Monday, February 19, 2018
Colleges

Arrests give college football coaches fits

When Florida sophomore linebacker Antonio Morrison was arrested last week for the second time in 35 days, it once again put the national spotlight on Gainesville concerning discipline and player arrests.

Since Florida coach Will Muschamp was hired in December 2010, 14 players have been arrested. Five remain with the program. Janoris Jenkins, Chris Martin, Pop Saunders, Dee Finley, A.C. Leonard, Jafar Mann and Jessamen Dunker were dismissed. Charges against Morrison for interfering with a police animal — he was accused of barking at a police dog responding to a call — and resisting arrest were dropped for lack of evidence, but Muschamp suspended the him for the first two games of the season.

The Gators aren't alone with off-the-field conduct issues.

Over the past two weeks, football coaches from around the nation have gathered at their conference's annual media days, and conversations about player arrests have been as prevalent as discussions about the starting quarterbacks.

The coaches acknowledge it's a constant, frustrating struggle. Recent arrests have again raised the question: When schools have 80-plus athletes on a roster, how much responsibility falls on a head coach to keep up with them all and keep them out of trouble?

"You're 100 percent responsible," Muschamp said. "When you sign a student-athlete to come to the University of Florida, I look at his parents, guardians, and tell them it's my job to be an extension of what's already happened at home. But you're a hundred percent responsible for the young man, everything that happens."

Over the past four months, Washington has had two players arrested for DUI, wide receiver Kasen Williams and tight end Austin Seferian Jenkins. In June, Florida State receiver Greg Dent was suspended indefinitely after he was arrested and charged with felony sexual assault. Last week Ohio State coach Urban Meyer described himself as "furious" over the arrests of three players in 10 days. Two were suspended and one dismissed.

"It was very tough," Meyer said. "In the last 12 months we've had three legal issues, and it all happened in, I think, three or four days. … And it drives you insane that you have to deal with that nonsense. But that's part of the issue."

During the SEC's media days, Muschamp, Alabama's Nick Saban, LSU's Les Miles and even Vanderbilt's James Franklin faced questions about player arrests this offseason.

In June, four Vanderbilt players were dismissed from the team amid an investigation into an alleged sex crime that occurred in a campus dormitory. The Commodores are coming off their best season (9-4) since 1915. Franklin dismissed the suggestion he's recruiting more players of questionable character in an effort to win.

"I can't speak for other places or other institutions, but not at Vanderbilt," Franklin said. "It's never been that way in the past. It's not that way presently. It will never be in the future. That's not what we're all about."

Instead, Franklin said, he believes winning brings more scrutiny and the "more success you have, things are magnified."

LSU running back Jeremy Hill remains suspended from the team having pled guilty July 15 to a misdemeanor battery charge after he admitted punching a man in the head outside a bar in late April. Hill, who was already on probation, received a six-month suspended sentence and two years' probation.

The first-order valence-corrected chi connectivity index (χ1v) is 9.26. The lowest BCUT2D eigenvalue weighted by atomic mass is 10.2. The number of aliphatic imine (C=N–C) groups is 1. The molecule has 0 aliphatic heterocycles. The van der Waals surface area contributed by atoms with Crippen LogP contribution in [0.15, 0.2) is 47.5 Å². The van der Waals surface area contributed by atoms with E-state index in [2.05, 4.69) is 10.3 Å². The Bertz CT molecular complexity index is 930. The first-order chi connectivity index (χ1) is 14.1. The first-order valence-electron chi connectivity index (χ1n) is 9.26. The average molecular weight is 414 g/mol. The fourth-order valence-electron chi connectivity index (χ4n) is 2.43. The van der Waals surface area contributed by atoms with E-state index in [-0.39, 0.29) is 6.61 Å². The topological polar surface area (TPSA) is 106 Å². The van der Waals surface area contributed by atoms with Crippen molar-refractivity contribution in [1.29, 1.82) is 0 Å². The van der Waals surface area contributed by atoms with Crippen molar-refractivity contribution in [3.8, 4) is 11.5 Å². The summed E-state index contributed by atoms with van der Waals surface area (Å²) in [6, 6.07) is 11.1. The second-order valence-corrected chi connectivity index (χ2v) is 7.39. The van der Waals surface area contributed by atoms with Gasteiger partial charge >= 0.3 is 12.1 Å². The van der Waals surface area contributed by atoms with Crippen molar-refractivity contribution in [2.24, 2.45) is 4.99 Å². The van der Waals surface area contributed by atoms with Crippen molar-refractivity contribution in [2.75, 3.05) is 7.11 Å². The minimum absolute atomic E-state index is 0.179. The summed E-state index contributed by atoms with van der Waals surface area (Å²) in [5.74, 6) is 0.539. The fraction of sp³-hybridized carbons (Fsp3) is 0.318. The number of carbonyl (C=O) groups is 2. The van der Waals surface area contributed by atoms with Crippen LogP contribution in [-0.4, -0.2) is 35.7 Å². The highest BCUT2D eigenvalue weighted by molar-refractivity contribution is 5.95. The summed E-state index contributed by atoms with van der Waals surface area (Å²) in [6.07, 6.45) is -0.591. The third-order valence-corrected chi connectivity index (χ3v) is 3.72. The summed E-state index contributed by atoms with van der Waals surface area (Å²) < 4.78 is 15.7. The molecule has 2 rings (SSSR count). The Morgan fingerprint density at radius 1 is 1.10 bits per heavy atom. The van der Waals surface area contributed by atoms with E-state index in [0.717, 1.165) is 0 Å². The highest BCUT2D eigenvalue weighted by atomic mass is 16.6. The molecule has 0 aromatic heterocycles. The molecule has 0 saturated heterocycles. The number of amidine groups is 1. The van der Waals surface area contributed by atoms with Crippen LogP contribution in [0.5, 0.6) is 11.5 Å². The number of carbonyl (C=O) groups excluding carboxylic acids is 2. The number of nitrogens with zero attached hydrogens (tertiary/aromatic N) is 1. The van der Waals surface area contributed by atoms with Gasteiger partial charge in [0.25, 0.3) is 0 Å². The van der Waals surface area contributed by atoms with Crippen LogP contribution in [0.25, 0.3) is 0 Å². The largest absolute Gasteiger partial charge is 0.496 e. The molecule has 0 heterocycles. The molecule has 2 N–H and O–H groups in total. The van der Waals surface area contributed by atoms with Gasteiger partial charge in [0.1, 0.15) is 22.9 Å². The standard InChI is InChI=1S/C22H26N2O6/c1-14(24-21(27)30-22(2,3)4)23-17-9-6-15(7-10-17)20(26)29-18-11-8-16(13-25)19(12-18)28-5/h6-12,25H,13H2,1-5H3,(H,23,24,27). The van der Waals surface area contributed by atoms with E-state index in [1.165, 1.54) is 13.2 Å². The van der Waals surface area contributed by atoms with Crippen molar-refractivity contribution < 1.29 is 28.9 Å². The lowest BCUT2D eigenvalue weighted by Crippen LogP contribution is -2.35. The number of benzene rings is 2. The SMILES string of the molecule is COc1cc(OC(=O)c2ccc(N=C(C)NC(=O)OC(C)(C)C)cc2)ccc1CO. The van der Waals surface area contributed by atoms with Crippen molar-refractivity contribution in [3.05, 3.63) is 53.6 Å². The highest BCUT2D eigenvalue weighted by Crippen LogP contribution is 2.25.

Miles said he has "a strong track record of really disciplining my team," but he and other coaches say what they need is the ability to be able to coach and mentor year-around, something limited by the NCAA during the offseason.

"I think it's good to have that mentor, father figure, coach hanging around all the time," Miles said.

But even that might not be enough. In reality, Saban said, sometimes no matter how hard you try, or what you do, somebody is going to get into trouble.

In February, Saban dismissed four players who had been arrested on charges that included robbery and credit card fraud in a case in which the alleged victim was severely beaten.

"It's a tremendous responsibility to try to get young people to have the right guidance and inspire them to do the right things," Saban said. "I don't think that we're always going to bat a thousand percent when it comes to that. You could be the best professor in the world, be the best teacher, but someone still may cheat on the test. So we can be the moral compass for our young people, but we cannot always drive the ship."

Florida offensive lineman and St. Petersburg Catholic alumnus Jon Halapio agrees. "Your coach isn't going to be there every step that you take," he said. "The coach has to set team rules and set the standards. But at the end of the day, you have to be accountable for your own actions."

Muschamp and other coaches said they'll continue to set those standards, then hold players accountable for their actions. But ultimately, when something goes wrong, the failure will fall squarely on the head coach. As it should, Muschamp said.

"I can't possibly know everything that happens every single night with our football team," Muschamp said. "You also can't stick your head in the sand and pretend everything is okay, either. You need to be very aware of the kind of guys your guys are hanging out with. I encourage our assistants, our life skills coordinator to be with our guys, help them grow and mature. But you're 100 percent responsible for every student-athlete on your team."

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